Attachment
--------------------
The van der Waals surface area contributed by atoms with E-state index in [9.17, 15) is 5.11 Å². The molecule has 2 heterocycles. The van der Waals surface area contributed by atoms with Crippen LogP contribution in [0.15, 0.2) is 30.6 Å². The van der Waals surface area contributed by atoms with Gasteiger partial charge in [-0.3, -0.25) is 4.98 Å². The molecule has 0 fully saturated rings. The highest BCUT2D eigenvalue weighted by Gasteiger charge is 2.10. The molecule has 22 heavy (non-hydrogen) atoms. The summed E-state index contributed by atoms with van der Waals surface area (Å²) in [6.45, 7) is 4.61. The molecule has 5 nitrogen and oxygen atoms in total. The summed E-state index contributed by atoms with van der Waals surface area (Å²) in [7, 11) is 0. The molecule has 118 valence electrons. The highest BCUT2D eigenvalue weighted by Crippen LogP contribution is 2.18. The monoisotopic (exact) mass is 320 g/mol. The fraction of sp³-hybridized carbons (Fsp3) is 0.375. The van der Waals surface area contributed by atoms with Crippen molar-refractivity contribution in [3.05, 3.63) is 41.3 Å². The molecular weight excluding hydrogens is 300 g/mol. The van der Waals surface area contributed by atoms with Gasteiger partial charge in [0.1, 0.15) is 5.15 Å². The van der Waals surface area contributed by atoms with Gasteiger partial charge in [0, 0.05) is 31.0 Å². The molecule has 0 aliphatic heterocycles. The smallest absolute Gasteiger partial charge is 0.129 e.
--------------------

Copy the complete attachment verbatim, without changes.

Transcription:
The van der Waals surface area contributed by atoms with E-state index in [9.17, 15) is 5.11 Å². The molecule has 2 heterocycles. The van der Waals surface area contributed by atoms with Crippen LogP contribution in [0.15, 0.2) is 30.6 Å². The van der Waals surface area contributed by atoms with Gasteiger partial charge in [-0.3, -0.25) is 4.98 Å². The molecule has 0 fully saturated rings. The highest BCUT2D eigenvalue weighted by Gasteiger charge is 2.10. The molecule has 22 heavy (non-hydrogen) atoms. The summed E-state index contributed by atoms with van der Waals surface area (Å²) in [6.45, 7) is 4.61. The molecule has 5 nitrogen and oxygen atoms in total. The summed E-state index contributed by atoms with van der Waals surface area (Å²) in [7, 11) is 0. The molecule has 118 valence electrons. The highest BCUT2D eigenvalue weighted by Crippen LogP contribution is 2.18. The monoisotopic (exact) mass is 320 g/mol. The fraction of sp³-hybridized carbons (Fsp3) is 0.375. The van der Waals surface area contributed by atoms with Crippen molar-refractivity contribution in [3.05, 3.63) is 41.3 Å². The molecular weight excluding hydrogens is 300 g/mol. The van der Waals surface area contributed by atoms with Gasteiger partial charge in [0.1, 0.15) is 5.15 Å². The van der Waals surface area contributed by atoms with Gasteiger partial charge in [0, 0.05) is 31.0 Å². The molecule has 0 aliphatic heterocycles. The smallest absolute Gasteiger partial charge is 0.129 e.